I recently revisited a great blog article by Noah Lorang of Basecamp about importance of API design and documentation. Almost three years have passed since the article has been published. Today, I’m happy to present you with slightly prolonged reply from Apiary team. Our newest creation.
Web APIs flooded our world at faster pace than anyone could anticipate. In absence of good API tools, what’s left is good old fashioned DIY. But I can hardly think of something as boring as reinventing the wheel for each and every API.
That day, Apiary was born.
The lowest common denominator for all APIs is the documentation, that’s where everything begins. Often it starts as a simple draft of what you’re about to build, later evolving with your development to the interface others will use to implement your API. At this point, the documentation becomes the most exposed part of your work.
However a good documentation is far beyond a simple HTML page nowadays, and if you want to keep up with the best, you’ll end up spending a considerable time on development.
What if everything can be done without building own interactive documentation, setup, hosting and maintenance? And written in something cleaner than HTML—an enriched Markdown? Open-sourced and free? Something StackOverflow has answers to? With additional tools built by growing community every day?
The API documentation is typically used in two different ways with almost opposite requirements.
First comes the discovery phase; finding out what an API can do, what the authors of an API gave you to play with. We call it a “human part” of an API. This evaluation should be easily done on the go—this is the reason why we focused to deliver a delightful experience even on touch devices.
iPhone • iPad
The second phase is coding. You’ve decided which action you want to hack and the “machine part” will show you a code sample in the language of your choice, expected results, detailed descriptions of parameters and even lets you make an API call with customized variables directly from within your browser.
Your co-workers and users are constantly coming up with suggestions, questions or issues they encounter. That’s why we encourage you to put your API blueprint on GitHub and let Apiary do the 2-way sync. The community can easily pick up, discuss issues, submit pull requests and just make your documentation better.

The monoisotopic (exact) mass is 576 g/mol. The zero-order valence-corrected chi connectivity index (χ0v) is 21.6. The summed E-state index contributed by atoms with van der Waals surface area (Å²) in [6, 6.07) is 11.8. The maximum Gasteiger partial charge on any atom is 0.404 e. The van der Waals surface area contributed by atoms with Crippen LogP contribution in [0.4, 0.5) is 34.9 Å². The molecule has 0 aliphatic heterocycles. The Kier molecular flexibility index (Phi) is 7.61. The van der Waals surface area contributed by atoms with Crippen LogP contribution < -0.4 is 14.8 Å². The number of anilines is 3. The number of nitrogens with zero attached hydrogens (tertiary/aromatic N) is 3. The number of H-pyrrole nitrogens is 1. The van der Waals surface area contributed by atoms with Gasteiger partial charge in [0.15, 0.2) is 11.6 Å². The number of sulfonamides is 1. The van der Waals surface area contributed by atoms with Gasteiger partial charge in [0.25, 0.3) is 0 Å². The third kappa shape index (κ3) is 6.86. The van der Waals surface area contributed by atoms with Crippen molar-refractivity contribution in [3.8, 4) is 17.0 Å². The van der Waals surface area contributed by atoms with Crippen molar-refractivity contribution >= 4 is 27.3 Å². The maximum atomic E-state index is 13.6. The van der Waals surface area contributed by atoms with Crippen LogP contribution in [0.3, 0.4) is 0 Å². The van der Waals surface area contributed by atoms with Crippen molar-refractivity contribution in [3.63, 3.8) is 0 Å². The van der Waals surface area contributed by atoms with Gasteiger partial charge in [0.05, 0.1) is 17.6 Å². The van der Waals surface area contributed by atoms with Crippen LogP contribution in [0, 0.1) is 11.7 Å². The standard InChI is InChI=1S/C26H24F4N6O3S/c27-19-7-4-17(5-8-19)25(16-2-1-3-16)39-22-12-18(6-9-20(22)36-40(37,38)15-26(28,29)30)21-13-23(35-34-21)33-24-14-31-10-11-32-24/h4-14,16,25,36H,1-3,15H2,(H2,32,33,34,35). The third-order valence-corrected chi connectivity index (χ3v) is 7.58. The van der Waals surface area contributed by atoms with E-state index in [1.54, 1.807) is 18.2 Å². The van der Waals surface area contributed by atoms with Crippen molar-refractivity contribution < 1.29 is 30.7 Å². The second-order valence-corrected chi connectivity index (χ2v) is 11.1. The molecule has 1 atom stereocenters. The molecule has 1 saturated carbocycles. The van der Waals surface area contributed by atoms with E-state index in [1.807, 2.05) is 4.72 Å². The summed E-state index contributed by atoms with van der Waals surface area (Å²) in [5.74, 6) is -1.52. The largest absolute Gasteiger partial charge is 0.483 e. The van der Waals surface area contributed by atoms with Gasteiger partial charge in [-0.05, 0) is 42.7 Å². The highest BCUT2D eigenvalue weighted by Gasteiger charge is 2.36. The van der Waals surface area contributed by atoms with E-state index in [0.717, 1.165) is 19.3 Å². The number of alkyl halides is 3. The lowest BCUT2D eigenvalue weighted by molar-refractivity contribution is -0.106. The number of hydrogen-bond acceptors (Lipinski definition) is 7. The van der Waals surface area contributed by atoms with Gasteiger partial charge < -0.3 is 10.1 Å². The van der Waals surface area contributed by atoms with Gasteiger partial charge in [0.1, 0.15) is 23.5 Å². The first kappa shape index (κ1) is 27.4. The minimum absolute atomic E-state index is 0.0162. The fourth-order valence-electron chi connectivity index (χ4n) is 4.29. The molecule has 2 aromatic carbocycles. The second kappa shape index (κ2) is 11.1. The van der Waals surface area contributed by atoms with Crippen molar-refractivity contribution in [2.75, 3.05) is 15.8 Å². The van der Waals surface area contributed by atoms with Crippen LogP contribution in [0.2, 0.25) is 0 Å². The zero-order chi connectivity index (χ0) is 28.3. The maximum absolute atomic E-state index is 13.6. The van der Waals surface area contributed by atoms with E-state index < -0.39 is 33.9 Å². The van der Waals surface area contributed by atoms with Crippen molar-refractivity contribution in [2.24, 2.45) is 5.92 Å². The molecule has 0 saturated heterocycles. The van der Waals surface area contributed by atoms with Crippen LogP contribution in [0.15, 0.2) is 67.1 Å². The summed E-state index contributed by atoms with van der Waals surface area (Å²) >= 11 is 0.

With only a few clicks, any consumer of your API gets debugging proxy base URL to point all calls at. The debugger tells them how their implementation differs from the documentation you wrote on HTTP level. Making it easy to spot all issues emerging in real world traffic.
What if documentation runs out of date? We’re still working on seamless and unobtrusive way how the documentation can test itself and alert you when it goes out of sync during continuous integration process. But first steps has already been made with Dredd. We’re also working hard on better support in areas like authentication and body parameters. We’re taking our time, but we want to get it right.
We’ve also started offering customized, branded API documentations, embedded into your website (for examples, see Akamai or GoodData). We’re still figuring out how to integrate this next-generation of our API documentation into these contexts, but it’s coming later this year.
Let me show you a couple of examples:
All editors & administrators of Apiary-powered APIs can opt-in (Settings > Beta Area > New Documentation) for the new documentation as of now.
Before general release, there are still a few things which need to be fixed and added (like permalinks, polishing code samples, etc.), but it’s only matter of weeks.
Today we are taking the next step on our mission—to make web APIs easier to design, maintain, discover and pleasant to consume. I’d love to invite you to take Apiary for a spin.
I’m looking forward to hear your comments.